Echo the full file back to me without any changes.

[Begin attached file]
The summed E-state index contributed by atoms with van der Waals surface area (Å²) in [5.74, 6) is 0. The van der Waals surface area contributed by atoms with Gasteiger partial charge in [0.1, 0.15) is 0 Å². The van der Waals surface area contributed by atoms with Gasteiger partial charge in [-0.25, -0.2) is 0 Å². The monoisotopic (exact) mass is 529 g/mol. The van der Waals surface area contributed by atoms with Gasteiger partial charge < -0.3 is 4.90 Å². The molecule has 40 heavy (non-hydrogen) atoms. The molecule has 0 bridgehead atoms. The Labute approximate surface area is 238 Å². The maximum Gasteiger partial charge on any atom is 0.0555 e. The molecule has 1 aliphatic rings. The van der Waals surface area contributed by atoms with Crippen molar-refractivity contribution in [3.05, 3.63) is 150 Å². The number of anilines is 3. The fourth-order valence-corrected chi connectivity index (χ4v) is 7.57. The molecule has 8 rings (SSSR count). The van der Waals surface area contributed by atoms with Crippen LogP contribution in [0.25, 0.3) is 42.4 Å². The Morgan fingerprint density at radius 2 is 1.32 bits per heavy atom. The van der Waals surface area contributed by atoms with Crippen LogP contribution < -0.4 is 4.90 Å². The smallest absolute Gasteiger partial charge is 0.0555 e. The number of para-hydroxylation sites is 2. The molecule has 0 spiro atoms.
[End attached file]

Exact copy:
The summed E-state index contributed by atoms with van der Waals surface area (Å²) in [5.74, 6) is 0. The van der Waals surface area contributed by atoms with Gasteiger partial charge in [0.1, 0.15) is 0 Å². The van der Waals surface area contributed by atoms with Gasteiger partial charge in [-0.25, -0.2) is 0 Å². The monoisotopic (exact) mass is 529 g/mol. The van der Waals surface area contributed by atoms with Gasteiger partial charge < -0.3 is 4.90 Å². The molecule has 40 heavy (non-hydrogen) atoms. The molecule has 0 bridgehead atoms. The Labute approximate surface area is 238 Å². The maximum Gasteiger partial charge on any atom is 0.0555 e. The molecule has 1 aliphatic rings. The van der Waals surface area contributed by atoms with Crippen molar-refractivity contribution in [3.05, 3.63) is 150 Å². The number of anilines is 3. The fourth-order valence-corrected chi connectivity index (χ4v) is 7.57. The molecule has 8 rings (SSSR count). The van der Waals surface area contributed by atoms with Crippen LogP contribution in [0.25, 0.3) is 42.4 Å². The Morgan fingerprint density at radius 2 is 1.32 bits per heavy atom. The van der Waals surface area contributed by atoms with Crippen LogP contribution < -0.4 is 4.90 Å². The smallest absolute Gasteiger partial charge is 0.0555 e. The number of para-hydroxylation sites is 2. The molecule has 0 spiro atoms.